UK telecom giant BT got good news and some not-so-good news as the country's regulator, Ofcom, recommended that it maintain control of its wholesale broadband unit, Openreach. However, the regulator suggested the provider assist its competitors that want to roll out fiber along its existing copper network infrastructure.
Ofcom pledged to beef up regulations covering UK mobile operators to improve rural coverage, and reiterated its goal of ensuring 98 per cent of homes and business can receive indoor 4G access in 2017.
BARCELONA, Spain-- A group of 23 service providers and solution vendors including BT, RIFT.io and Sprint have joined the Open Source MANO (OSM) community, which is focused on meeting requirements for orchestration of production NFV networks.
EE marked the end of its time as a standalone company by saying it almost doubled the number of 4G subscribers over 2015 to reach its target of 14 million by the end of the year.
BT is planning to harness the power of big data to combat nuisance calls, such as calls from telemarketers, scammers or robocalls. Their new, free service will put some control into UK customers' hands as well as provide information directly to the country's regulator, Ofcom.
As Tier 1 telcos move forward with their G.fast plans, the real test will be when these carriers roll out service on a broader scale beyond the lab and limited field trials being conducted today.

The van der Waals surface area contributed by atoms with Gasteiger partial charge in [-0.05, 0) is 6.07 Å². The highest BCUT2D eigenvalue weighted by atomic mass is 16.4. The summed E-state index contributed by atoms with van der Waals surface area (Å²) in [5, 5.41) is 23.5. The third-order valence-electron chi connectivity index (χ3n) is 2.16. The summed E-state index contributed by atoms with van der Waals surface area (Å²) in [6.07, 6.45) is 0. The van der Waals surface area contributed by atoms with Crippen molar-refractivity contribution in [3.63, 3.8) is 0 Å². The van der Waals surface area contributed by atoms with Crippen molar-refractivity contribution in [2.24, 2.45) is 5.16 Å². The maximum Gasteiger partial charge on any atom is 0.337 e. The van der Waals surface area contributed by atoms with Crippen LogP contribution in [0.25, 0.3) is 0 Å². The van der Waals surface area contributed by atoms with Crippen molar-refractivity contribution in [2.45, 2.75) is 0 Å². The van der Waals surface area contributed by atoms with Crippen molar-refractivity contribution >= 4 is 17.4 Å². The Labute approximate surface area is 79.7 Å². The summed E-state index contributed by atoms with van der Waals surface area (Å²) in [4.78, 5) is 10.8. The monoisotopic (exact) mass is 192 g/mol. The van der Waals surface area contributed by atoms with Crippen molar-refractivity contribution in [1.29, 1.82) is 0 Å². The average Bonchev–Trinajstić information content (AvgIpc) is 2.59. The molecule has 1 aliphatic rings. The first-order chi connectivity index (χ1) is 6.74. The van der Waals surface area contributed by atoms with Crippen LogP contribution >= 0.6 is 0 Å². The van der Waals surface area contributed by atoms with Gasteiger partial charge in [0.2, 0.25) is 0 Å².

BT may be one of the early providers to go public about G.fast trials for consumers, but its recent lab trial to deliver a Cloud Radio Access Network (C-RAN) cellular network service over copper shows that the technology has other potential uses.
AT&T's interest in using G.fast as a way to extend broadband services where it can't build a business case to bring fiber directly to a home could spell opportunity for Adtran, one of the telco's key broadband infrastructure suppliers.
As broadband providers like AT&T, Comcast, Google Fiber and others compete to bring 1 Gbps and higher speeds into more U.S. communities, the need for a somewhat futureproof solution to consumer and business demand is growing. These providers need to take a look at G.fast, which can accelerate broadband over existing copper pairs, a research analyst said.
BT is on track with its G.fast trials, serving its own customers and eight of its competitive carrier provider customers via its Openreach division. But the service provider is still weighing how it can make an investment case for a broader deployment.